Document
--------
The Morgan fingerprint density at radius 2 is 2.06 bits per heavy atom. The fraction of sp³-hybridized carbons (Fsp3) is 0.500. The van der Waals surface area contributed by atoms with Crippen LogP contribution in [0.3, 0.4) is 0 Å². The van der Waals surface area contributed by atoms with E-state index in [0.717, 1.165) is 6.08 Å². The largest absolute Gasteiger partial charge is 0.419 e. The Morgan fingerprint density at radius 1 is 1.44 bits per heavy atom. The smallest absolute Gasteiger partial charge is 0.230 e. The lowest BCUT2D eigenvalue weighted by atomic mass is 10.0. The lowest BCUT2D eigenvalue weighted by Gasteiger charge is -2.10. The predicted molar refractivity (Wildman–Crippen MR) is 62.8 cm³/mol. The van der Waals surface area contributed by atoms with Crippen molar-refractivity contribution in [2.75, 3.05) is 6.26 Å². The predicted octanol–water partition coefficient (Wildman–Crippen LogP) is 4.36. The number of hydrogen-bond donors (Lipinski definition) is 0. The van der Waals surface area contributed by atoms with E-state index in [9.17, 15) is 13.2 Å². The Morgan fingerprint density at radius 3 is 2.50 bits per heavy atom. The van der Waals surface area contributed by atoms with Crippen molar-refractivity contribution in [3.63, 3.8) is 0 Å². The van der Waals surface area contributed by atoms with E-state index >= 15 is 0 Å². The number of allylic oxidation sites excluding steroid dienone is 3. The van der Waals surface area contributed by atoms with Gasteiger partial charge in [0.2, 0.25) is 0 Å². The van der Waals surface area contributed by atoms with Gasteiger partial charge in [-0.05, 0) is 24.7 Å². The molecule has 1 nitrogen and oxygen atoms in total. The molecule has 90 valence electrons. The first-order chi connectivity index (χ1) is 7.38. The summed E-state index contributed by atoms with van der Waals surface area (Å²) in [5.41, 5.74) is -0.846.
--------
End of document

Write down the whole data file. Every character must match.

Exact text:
The Morgan fingerprint density at radius 2 is 2.06 bits per heavy atom. The fraction of sp³-hybridized carbons (Fsp3) is 0.500. The van der Waals surface area contributed by atoms with Crippen LogP contribution in [0.3, 0.4) is 0 Å². The van der Waals surface area contributed by atoms with E-state index in [0.717, 1.165) is 6.08 Å². The largest absolute Gasteiger partial charge is 0.419 e. The Morgan fingerprint density at radius 1 is 1.44 bits per heavy atom. The smallest absolute Gasteiger partial charge is 0.230 e. The lowest BCUT2D eigenvalue weighted by atomic mass is 10.0. The lowest BCUT2D eigenvalue weighted by Gasteiger charge is -2.10. The predicted molar refractivity (Wildman–Crippen MR) is 62.8 cm³/mol. The van der Waals surface area contributed by atoms with Crippen molar-refractivity contribution in [2.75, 3.05) is 6.26 Å². The predicted octanol–water partition coefficient (Wildman–Crippen LogP) is 4.36. The number of hydrogen-bond donors (Lipinski definition) is 0. The van der Waals surface area contributed by atoms with E-state index in [9.17, 15) is 13.2 Å². The Morgan fingerprint density at radius 3 is 2.50 bits per heavy atom. The van der Waals surface area contributed by atoms with Crippen molar-refractivity contribution in [3.63, 3.8) is 0 Å². The van der Waals surface area contributed by atoms with E-state index >= 15 is 0 Å². The number of allylic oxidation sites excluding steroid dienone is 3. The van der Waals surface area contributed by atoms with Gasteiger partial charge in [0.2, 0.25) is 0 Å². The van der Waals surface area contributed by atoms with Gasteiger partial charge in [-0.05, 0) is 24.7 Å². The molecule has 1 nitrogen and oxygen atoms in total. The molecule has 90 valence electrons. The first-order chi connectivity index (χ1) is 7.38. The summed E-state index contributed by atoms with van der Waals surface area (Å²) in [5.41, 5.74) is -0.846.